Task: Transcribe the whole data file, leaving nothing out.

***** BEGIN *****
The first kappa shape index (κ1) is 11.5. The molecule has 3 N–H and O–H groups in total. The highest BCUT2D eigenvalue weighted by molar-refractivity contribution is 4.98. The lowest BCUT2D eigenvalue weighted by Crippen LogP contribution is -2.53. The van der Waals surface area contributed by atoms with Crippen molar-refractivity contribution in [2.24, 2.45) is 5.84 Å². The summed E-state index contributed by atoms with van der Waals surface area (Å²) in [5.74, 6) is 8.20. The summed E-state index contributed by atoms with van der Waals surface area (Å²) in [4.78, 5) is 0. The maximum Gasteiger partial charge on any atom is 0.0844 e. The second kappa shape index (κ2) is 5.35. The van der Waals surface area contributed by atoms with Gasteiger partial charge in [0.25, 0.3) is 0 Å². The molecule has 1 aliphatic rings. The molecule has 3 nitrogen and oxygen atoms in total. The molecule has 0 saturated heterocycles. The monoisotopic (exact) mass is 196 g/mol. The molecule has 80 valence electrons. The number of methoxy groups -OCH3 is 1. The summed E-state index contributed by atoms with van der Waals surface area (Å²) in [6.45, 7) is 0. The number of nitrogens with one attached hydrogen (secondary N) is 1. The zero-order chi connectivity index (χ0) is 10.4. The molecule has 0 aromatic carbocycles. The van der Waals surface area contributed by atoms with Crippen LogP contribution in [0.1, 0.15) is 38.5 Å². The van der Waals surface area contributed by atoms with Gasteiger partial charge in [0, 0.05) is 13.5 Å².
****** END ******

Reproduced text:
The first kappa shape index (κ1) is 11.5. The molecule has 3 N–H and O–H groups in total. The highest BCUT2D eigenvalue weighted by molar-refractivity contribution is 4.98. The lowest BCUT2D eigenvalue weighted by Crippen LogP contribution is -2.53. The van der Waals surface area contributed by atoms with Crippen molar-refractivity contribution in [2.24, 2.45) is 5.84 Å². The summed E-state index contributed by atoms with van der Waals surface area (Å²) in [5.74, 6) is 8.20. The summed E-state index contributed by atoms with van der Waals surface area (Å²) in [4.78, 5) is 0. The maximum Gasteiger partial charge on any atom is 0.0844 e. The second kappa shape index (κ2) is 5.35. The van der Waals surface area contributed by atoms with Gasteiger partial charge in [0.25, 0.3) is 0 Å². The molecule has 1 aliphatic rings. The molecule has 3 nitrogen and oxygen atoms in total. The molecule has 0 saturated heterocycles. The monoisotopic (exact) mass is 196 g/mol. The molecule has 80 valence electrons. The number of methoxy groups -OCH3 is 1. The summed E-state index contributed by atoms with van der Waals surface area (Å²) in [6.45, 7) is 0. The number of nitrogens with one attached hydrogen (secondary N) is 1. The zero-order chi connectivity index (χ0) is 10.4. The molecule has 0 aromatic carbocycles. The van der Waals surface area contributed by atoms with Crippen LogP contribution in [0.1, 0.15) is 38.5 Å². The van der Waals surface area contributed by atoms with Gasteiger partial charge in [0, 0.05) is 13.5 Å².